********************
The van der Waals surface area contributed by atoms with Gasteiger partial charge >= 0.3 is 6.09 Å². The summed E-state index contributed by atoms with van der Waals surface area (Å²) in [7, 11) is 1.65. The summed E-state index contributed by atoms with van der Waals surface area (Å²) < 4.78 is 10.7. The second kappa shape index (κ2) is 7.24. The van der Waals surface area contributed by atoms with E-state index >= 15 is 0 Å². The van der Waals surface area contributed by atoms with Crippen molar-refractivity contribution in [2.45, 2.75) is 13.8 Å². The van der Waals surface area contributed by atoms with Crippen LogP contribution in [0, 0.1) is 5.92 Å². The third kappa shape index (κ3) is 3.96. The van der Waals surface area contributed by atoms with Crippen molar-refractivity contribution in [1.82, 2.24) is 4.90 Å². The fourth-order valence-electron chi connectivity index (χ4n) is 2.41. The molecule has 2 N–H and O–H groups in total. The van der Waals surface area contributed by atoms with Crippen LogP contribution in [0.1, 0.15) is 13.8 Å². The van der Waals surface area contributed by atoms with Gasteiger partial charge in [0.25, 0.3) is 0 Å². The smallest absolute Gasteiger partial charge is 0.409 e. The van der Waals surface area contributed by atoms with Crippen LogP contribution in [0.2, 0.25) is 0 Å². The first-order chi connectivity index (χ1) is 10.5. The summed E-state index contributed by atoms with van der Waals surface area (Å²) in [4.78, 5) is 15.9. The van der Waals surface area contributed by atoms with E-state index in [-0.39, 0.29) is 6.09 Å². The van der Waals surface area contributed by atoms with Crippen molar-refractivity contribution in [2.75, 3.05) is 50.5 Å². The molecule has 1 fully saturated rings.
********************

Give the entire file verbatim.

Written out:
The van der Waals surface area contributed by atoms with Gasteiger partial charge >= 0.3 is 6.09 Å². The summed E-state index contributed by atoms with van der Waals surface area (Å²) in [7, 11) is 1.65. The summed E-state index contributed by atoms with van der Waals surface area (Å²) < 4.78 is 10.7. The second kappa shape index (κ2) is 7.24. The van der Waals surface area contributed by atoms with E-state index >= 15 is 0 Å². The van der Waals surface area contributed by atoms with Crippen molar-refractivity contribution in [2.45, 2.75) is 13.8 Å². The van der Waals surface area contributed by atoms with Crippen LogP contribution in [0, 0.1) is 5.92 Å². The third kappa shape index (κ3) is 3.96. The van der Waals surface area contributed by atoms with Crippen molar-refractivity contribution in [1.82, 2.24) is 4.90 Å². The fourth-order valence-electron chi connectivity index (χ4n) is 2.41. The molecule has 2 N–H and O–H groups in total. The van der Waals surface area contributed by atoms with Crippen LogP contribution in [0.1, 0.15) is 13.8 Å². The van der Waals surface area contributed by atoms with Gasteiger partial charge in [0.25, 0.3) is 0 Å². The smallest absolute Gasteiger partial charge is 0.409 e. The van der Waals surface area contributed by atoms with Crippen LogP contribution in [0.2, 0.25) is 0 Å². The first-order chi connectivity index (χ1) is 10.5. The summed E-state index contributed by atoms with van der Waals surface area (Å²) in [4.78, 5) is 15.9. The van der Waals surface area contributed by atoms with E-state index in [-0.39, 0.29) is 6.09 Å². The van der Waals surface area contributed by atoms with Crippen molar-refractivity contribution in [2.75, 3.05) is 50.5 Å². The molecule has 1 fully saturated rings.